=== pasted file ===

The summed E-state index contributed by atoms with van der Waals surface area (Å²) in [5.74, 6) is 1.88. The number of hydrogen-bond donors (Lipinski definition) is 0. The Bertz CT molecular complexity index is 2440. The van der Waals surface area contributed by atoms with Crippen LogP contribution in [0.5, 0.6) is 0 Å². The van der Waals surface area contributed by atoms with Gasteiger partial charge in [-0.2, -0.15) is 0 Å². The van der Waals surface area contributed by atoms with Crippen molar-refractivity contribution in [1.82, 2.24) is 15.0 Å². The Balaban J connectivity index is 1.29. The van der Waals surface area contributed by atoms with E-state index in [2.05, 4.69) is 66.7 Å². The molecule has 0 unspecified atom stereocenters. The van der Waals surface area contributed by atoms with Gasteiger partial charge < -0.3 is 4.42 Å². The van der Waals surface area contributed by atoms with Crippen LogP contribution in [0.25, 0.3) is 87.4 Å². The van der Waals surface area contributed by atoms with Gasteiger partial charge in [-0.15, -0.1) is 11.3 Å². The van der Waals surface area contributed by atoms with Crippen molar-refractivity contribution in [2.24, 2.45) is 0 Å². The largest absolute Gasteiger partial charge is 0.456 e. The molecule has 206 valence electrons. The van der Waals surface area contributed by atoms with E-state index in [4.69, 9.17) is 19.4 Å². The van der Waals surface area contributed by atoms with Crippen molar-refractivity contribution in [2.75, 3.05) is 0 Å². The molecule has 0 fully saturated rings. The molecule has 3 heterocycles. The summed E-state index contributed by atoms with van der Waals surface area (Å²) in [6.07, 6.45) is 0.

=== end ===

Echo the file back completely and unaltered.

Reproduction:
The summed E-state index contributed by atoms with van der Waals surface area (Å²) in [5.74, 6) is 1.88. The number of hydrogen-bond donors (Lipinski definition) is 0. The Bertz CT molecular complexity index is 2440. The van der Waals surface area contributed by atoms with Crippen LogP contribution in [0.5, 0.6) is 0 Å². The van der Waals surface area contributed by atoms with Gasteiger partial charge in [-0.2, -0.15) is 0 Å². The van der Waals surface area contributed by atoms with Crippen molar-refractivity contribution in [1.82, 2.24) is 15.0 Å². The Balaban J connectivity index is 1.29. The van der Waals surface area contributed by atoms with E-state index in [2.05, 4.69) is 66.7 Å². The molecule has 0 unspecified atom stereocenters. The van der Waals surface area contributed by atoms with Gasteiger partial charge < -0.3 is 4.42 Å². The van der Waals surface area contributed by atoms with Crippen LogP contribution in [0.25, 0.3) is 87.4 Å². The van der Waals surface area contributed by atoms with Gasteiger partial charge in [-0.15, -0.1) is 11.3 Å². The van der Waals surface area contributed by atoms with Crippen molar-refractivity contribution in [2.24, 2.45) is 0 Å². The largest absolute Gasteiger partial charge is 0.456 e. The molecule has 206 valence electrons. The van der Waals surface area contributed by atoms with E-state index in [4.69, 9.17) is 19.4 Å². The van der Waals surface area contributed by atoms with Crippen molar-refractivity contribution in [2.75, 3.05) is 0 Å². The molecule has 0 fully saturated rings. The molecule has 3 heterocycles. The summed E-state index contributed by atoms with van der Waals surface area (Å²) in [6.07, 6.45) is 0.